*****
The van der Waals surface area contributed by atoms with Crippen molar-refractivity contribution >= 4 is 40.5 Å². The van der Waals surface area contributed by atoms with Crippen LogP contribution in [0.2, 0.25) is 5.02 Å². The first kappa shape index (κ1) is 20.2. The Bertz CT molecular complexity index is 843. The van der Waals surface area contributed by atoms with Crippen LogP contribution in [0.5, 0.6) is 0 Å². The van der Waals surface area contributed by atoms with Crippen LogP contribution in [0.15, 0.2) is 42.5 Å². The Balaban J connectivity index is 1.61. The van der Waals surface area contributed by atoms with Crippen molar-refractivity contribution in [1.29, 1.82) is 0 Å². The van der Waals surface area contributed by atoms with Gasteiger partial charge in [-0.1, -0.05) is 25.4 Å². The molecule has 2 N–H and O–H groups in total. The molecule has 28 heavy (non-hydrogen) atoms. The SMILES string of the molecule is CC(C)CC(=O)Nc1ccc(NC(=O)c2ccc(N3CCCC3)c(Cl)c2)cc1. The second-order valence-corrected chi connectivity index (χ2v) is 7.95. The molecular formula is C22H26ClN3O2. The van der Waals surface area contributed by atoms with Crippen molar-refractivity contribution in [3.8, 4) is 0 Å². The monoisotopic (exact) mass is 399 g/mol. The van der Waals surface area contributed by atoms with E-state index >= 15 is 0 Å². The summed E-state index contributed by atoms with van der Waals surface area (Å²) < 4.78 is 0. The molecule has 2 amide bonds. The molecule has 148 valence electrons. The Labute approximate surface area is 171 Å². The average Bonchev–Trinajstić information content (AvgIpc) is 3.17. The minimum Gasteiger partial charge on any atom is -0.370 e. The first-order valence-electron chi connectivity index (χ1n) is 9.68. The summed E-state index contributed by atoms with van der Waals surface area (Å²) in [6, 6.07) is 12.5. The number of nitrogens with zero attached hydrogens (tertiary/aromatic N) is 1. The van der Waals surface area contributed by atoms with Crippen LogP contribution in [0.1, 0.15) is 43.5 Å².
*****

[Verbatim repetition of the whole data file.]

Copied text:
The van der Waals surface area contributed by atoms with Crippen molar-refractivity contribution >= 4 is 40.5 Å². The van der Waals surface area contributed by atoms with Crippen LogP contribution in [0.2, 0.25) is 5.02 Å². The first kappa shape index (κ1) is 20.2. The Bertz CT molecular complexity index is 843. The van der Waals surface area contributed by atoms with Crippen LogP contribution in [0.5, 0.6) is 0 Å². The van der Waals surface area contributed by atoms with Crippen LogP contribution in [0.15, 0.2) is 42.5 Å². The Balaban J connectivity index is 1.61. The van der Waals surface area contributed by atoms with Crippen molar-refractivity contribution in [1.29, 1.82) is 0 Å². The van der Waals surface area contributed by atoms with Gasteiger partial charge in [-0.1, -0.05) is 25.4 Å². The molecule has 2 N–H and O–H groups in total. The molecule has 28 heavy (non-hydrogen) atoms. The SMILES string of the molecule is CC(C)CC(=O)Nc1ccc(NC(=O)c2ccc(N3CCCC3)c(Cl)c2)cc1. The second-order valence-corrected chi connectivity index (χ2v) is 7.95. The molecular formula is C22H26ClN3O2. The van der Waals surface area contributed by atoms with Crippen molar-refractivity contribution in [3.8, 4) is 0 Å². The monoisotopic (exact) mass is 399 g/mol. The van der Waals surface area contributed by atoms with E-state index >= 15 is 0 Å². The summed E-state index contributed by atoms with van der Waals surface area (Å²) < 4.78 is 0. The molecule has 2 amide bonds. The molecule has 148 valence electrons. The Labute approximate surface area is 171 Å². The average Bonchev–Trinajstić information content (AvgIpc) is 3.17. The minimum Gasteiger partial charge on any atom is -0.370 e. The first-order valence-electron chi connectivity index (χ1n) is 9.68. The summed E-state index contributed by atoms with van der Waals surface area (Å²) in [6, 6.07) is 12.5. The number of nitrogens with zero attached hydrogens (tertiary/aromatic N) is 1. The van der Waals surface area contributed by atoms with Crippen LogP contribution in [0.1, 0.15) is 43.5 Å².